In the U.S., the seven-day average of COVID-19 cases is tracking 21% higher than last week alone, according to Johns Hopkins University. The U.S. broke its single day record for new coronavirus infections Thursday, reporting over 91,000 new cases, as hospitalizations also hit new record highs in many states and is nearing overall pandemic highs for the entire nation.
Surprisingly, these dismal pandemic-driven consequences did not move Treasury yields or interest rate swap levels much earlier in the week, which would typically rally during such risk-off periods. To the extent that the heightened focus on COVID-19 contributes to a Democratic sweep of the White House and both chambers of Congress more likely, bond traders are likely nervous to push yields too low. The consensus expectation seemingly remains that a blue wave is very probable and such an outcome would bring a larger round of fiscal stimulus and cause longer-term yields to rise.
In other markets, equity indices tumbled throughout the week as it became clear that no pre-election stimulus deal was in the offing in addition to the concerning rise in coronavirus infections, leading the S&P 500 Index to decline 3.5% on Wednesday alone, its worst day in almost two months, and closing the week back at the index's starting level at the beginning of the year. Oil prices also fell sharply over the week due to concerns that the escalating infections will drain demand and also due to a strengthening U.S. dollar. The rising strength of the U.S. dollar, combined with the macroeconomic crises, contributed to a tumble in the price of gold which has fallen about 9% since its high above $2,000/ounce back in early August. In the non-Treasury fixed income markets, exchange-traded funds that track junk-rated corporate bonds fell to two-month lows.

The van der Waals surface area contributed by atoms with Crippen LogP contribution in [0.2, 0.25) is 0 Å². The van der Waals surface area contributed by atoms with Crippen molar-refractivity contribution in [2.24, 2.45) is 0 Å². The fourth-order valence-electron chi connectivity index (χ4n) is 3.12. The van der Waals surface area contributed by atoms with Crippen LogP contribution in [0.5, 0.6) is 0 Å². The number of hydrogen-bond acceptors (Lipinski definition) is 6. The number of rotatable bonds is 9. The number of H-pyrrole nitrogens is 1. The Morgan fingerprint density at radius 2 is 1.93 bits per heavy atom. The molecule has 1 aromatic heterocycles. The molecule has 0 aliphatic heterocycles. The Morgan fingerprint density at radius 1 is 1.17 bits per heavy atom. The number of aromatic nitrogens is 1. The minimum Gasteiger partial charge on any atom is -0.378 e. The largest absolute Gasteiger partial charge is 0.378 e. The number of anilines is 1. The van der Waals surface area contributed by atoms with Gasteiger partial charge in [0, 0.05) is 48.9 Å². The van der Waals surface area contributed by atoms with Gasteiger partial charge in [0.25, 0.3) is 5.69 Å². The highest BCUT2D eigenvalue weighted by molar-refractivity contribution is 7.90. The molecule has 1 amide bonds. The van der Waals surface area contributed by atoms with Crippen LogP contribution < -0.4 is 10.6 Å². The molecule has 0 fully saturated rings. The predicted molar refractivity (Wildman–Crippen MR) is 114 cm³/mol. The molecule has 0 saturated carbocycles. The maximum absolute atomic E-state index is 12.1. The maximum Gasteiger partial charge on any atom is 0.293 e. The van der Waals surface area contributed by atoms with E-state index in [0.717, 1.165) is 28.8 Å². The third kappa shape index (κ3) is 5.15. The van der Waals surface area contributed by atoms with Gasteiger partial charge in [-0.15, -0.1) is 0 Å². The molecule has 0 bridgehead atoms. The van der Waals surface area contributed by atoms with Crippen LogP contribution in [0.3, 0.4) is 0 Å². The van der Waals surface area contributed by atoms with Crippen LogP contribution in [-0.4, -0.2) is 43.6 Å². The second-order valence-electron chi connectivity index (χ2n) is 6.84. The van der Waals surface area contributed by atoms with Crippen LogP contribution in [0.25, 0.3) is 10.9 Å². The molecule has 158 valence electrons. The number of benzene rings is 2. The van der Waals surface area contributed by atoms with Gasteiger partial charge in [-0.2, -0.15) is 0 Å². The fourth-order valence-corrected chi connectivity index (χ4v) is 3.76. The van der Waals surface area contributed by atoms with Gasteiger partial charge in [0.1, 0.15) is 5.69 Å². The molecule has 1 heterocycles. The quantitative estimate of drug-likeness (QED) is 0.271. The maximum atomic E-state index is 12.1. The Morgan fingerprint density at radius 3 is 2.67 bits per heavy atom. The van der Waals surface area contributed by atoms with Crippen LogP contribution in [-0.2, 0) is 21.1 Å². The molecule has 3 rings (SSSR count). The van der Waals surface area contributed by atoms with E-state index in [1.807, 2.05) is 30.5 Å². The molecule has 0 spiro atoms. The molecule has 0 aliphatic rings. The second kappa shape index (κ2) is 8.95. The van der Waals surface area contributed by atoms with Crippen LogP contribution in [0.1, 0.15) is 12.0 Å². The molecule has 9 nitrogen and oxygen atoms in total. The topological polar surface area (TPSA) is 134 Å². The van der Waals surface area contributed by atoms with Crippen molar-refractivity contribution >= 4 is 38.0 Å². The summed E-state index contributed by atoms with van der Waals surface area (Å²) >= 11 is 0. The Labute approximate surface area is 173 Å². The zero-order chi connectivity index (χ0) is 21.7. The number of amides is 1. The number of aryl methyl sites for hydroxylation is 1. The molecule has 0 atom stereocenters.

Initial jobless claims fall to their lowest level since March
The number of first-time filers for state unemployment insurance fell for a second week to their lowest level during the pandemic, the Labor Department reported Thursday. Initial jobless claims came in at 751,000 for the week ending October 24th, down 40,000 claims from the previous week. Economic surveys expected initial jobless claims to come in at 778,000. It was the lowest initial claims total since the week of March 14th, when claims only reached a level of 282,000.
Continuing weekly jobless claims, which include those receiving unemployment benefits for at least two straight weeks, dropped by 709,000 to 7.75 million for the week ending October 17th. This compares to the previous week's upwardly revised continuing claims total of 8.465 million. This large drop is likely due, at least in part, by the drop-off of Americans that met their state's maximum duration for unemployment insurance.